Amid Downturn, Net Worth Takes A Beating The long economic downturn has left most Americans feeling poorer. And, in fact, according to Roben Farzad of Bloomberg BusinessWeek, they are. He tells Robert Siegel that per capita net worth has taken a beating, driven down primarily by falling housing prices.
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Amid Downturn, Net Worth Takes A Beating

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Amid Downturn, Net Worth Takes A Beating

Amid Downturn, Net Worth Takes A Beating

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The most common indicators of economic well being or distress are the unemployment numbers or perhaps the inflation reports. But here's another measure of how we're doing as a country: net worth. Add up our houses, our cars, our second cars, the money in the bank, the 401Ks, our insurance policies, other assets, then subtract the mortgage balances, the student loans, the credit card debt, other debt - how much are we worth? The Federal Reserve calculates that number every quarter.

And joining us now to talk about it is Roben Farzad of Bloomberg Business Week. Welcome back.

Mr. ROBEN FARZAD (Bloomberg Business Week): Hi, Robert, how are you?

SIEGEL: Fine. How are we? How much are we worth?

Mr. FARZAD: All things considered, as it were, household net worth is down to about $55 trillion.

SIEGEL: We're only worth $55 trillion?

Mr. FARZAD: Well, down from a peak of about $65 trillion at the end of 2007, and that's a rather stunning decline.

SIEGEL: So this means that on average the American household has lost about what percent of its net worth?

Mr. FARZAD: $11 trillion over $64 trillion, it doesn't seem so painful, but on a count of a household by household level, when you see the losses in real estate from the peak, and especially that so many people have lines of credit connected to real estate, there's this very vicious multiplier effect.

SIEGEL: The components that make up the net worth, the big decline would still be real estate?

Mr. FARZAD: Would be real estate, yes. And that's still declining and we're still seeing people pair their mortgage debt, as well they should, after a period of overextending themselves. But it's problematic in that so much of finance, remember the cash out mortgage, using your home as an ATM. That's kind of just an anachronism. That's a vestige of yesteryear. And now there are no other lines of credit available to individuals who kind of got used to a certain standard of living.

Because it's called the wealth effect. You take your accumulated wealth for granted, in addition to your income and, you know, I can go out and buy these kinds of things because I have a $500,000 home behind me.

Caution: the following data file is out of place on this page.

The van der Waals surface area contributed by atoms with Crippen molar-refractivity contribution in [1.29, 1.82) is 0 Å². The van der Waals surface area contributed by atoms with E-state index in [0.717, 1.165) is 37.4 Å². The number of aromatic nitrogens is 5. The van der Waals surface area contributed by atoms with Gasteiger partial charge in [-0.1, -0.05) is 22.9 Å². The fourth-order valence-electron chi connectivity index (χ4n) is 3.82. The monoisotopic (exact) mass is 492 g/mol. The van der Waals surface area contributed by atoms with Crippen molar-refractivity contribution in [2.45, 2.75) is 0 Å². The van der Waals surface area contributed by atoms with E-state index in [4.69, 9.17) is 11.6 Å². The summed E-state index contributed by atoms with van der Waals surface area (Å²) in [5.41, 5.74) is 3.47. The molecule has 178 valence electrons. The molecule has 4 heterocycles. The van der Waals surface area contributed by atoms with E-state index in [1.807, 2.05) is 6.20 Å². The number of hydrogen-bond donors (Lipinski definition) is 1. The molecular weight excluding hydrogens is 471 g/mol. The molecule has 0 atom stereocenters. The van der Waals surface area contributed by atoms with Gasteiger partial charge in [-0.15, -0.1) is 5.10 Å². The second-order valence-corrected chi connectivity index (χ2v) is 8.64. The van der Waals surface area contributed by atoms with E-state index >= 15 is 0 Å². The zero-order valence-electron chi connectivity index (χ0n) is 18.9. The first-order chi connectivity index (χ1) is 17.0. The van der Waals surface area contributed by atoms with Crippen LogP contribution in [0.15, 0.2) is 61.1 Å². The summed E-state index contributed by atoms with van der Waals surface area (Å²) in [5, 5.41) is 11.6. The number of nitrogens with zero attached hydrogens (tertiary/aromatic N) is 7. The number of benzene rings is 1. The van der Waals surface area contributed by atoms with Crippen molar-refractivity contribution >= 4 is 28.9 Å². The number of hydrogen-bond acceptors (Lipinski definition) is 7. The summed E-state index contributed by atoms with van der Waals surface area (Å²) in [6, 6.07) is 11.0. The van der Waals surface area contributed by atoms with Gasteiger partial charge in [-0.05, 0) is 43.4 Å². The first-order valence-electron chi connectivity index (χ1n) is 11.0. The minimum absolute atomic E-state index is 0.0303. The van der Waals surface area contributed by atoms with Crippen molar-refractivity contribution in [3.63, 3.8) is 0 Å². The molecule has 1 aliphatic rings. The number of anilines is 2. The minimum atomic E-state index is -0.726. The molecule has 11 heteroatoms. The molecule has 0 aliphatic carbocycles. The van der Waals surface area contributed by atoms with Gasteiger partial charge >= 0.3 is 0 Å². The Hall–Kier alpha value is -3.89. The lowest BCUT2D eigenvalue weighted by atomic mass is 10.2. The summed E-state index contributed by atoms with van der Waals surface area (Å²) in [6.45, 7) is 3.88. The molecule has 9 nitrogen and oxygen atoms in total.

SIEGEL: The biggest question we would face in the economy is, do I have a job or don't I have a job? But the measure of our net worth would figure prominently, I should think, in questions of do I buy a house, do I buy a car? Can I afford to have another child? Can I retire now? These are questions that the wealth effect would relate to.

Mr. FARZAD: That's right. Most people have this kind of number, this nest egg number more than in the back of their heads. I know what my cash flow needs are every month. I can liquidate this part of my stock portfolio with a certain degree of certainty. And a lot of that has just been disqualified over the past two years.

SIEGEL: Now, in fairness, while we're way down from 2007, we're still better off than we were in 2004.

Mr. FARZAD: Yeah, that's right. But this is a problem in that you run on kind of, are you better off than you were four years ago? That seems to be the metric for everybody. And this credit bust, or whatever we're calling it, is getting pretty long in the tooth already. This has been a three-plus year phenomenon.

And the fact that people are still seeing declines in very important line items of their wealth is very worrisome to the government, which, by the way, is trying to fill the gap by expanding its debt at a huge almost 19, 20 percent clip. Because if you don't, there are going to be these corresponding plunges in demand and, voila, you have depression.

SIEGEL: Well, the Federal Reserve is the agency that tracks this figure. And they put out many pages detailing the wealth of the country. Is there any hopeful little number in here, in the small print that we could find?

Mr. FARZAD: You know, there is a number here. If you look at deposits, corporations and households are stockpiling record amounts of deposits, I think, as a fraction of their net worth after they have levered so much. And so we've seen money in the bank in terms of check deposits, CDs, savings deposits, money market funds really increasing as the other parts of the household balance sheet have kind of deteriorated.

The stock market was up enormously last year to the extent that you didn't liquidate your 401K in a panic at the end of the 2008 or beginning 2009. You were able to feel the oats of a great market last year, but it's still well off of its 2007 high. So, a lot of cash on the sidelines, as we talked about before. And for that cash to be earning so little right now makes, you know, the cash component of household net worth be very coldly comforting. It's not something that gives people a lot of reassurance. It's more out of a panic reflex.

SIEGEL: Okay, thank you, Roben.

Mr. FARZAD: Thank you, Robert.

SIEGEL: Roben Farzad writes for Bloomberg Business Week. He spoke to us from New York.

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